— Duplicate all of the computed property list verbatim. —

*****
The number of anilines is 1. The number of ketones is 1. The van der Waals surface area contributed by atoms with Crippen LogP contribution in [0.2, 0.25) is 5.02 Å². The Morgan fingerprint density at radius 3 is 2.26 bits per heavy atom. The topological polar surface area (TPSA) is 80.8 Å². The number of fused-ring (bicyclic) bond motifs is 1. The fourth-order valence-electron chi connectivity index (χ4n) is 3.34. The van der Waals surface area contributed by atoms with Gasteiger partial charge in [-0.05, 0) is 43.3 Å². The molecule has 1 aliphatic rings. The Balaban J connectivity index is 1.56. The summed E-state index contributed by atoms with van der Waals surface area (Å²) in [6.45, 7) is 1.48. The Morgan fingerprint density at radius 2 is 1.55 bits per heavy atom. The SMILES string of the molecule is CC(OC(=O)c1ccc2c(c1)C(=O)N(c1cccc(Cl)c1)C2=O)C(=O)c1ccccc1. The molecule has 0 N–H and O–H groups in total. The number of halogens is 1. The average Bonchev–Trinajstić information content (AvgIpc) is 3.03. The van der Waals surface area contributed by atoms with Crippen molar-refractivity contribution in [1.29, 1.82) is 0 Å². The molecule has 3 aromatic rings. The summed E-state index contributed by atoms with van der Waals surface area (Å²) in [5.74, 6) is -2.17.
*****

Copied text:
The number of anilines is 1. The number of ketones is 1. The van der Waals surface area contributed by atoms with Crippen LogP contribution in [0.2, 0.25) is 5.02 Å². The Morgan fingerprint density at radius 3 is 2.26 bits per heavy atom. The topological polar surface area (TPSA) is 80.8 Å². The number of fused-ring (bicyclic) bond motifs is 1. The fourth-order valence-electron chi connectivity index (χ4n) is 3.34. The van der Waals surface area contributed by atoms with Gasteiger partial charge in [-0.05, 0) is 43.3 Å². The molecule has 1 aliphatic rings. The Balaban J connectivity index is 1.56. The summed E-state index contributed by atoms with van der Waals surface area (Å²) in [6.45, 7) is 1.48. The Morgan fingerprint density at radius 2 is 1.55 bits per heavy atom. The SMILES string of the molecule is CC(OC(=O)c1ccc2c(c1)C(=O)N(c1cccc(Cl)c1)C2=O)C(=O)c1ccccc1. The molecule has 0 N–H and O–H groups in total. The number of halogens is 1. The average Bonchev–Trinajstić information content (AvgIpc) is 3.03. The van der Waals surface area contributed by atoms with Crippen molar-refractivity contribution in [1.29, 1.82) is 0 Å². The molecule has 3 aromatic rings. The summed E-state index contributed by atoms with van der Waals surface area (Å²) in [5.74, 6) is -2.17.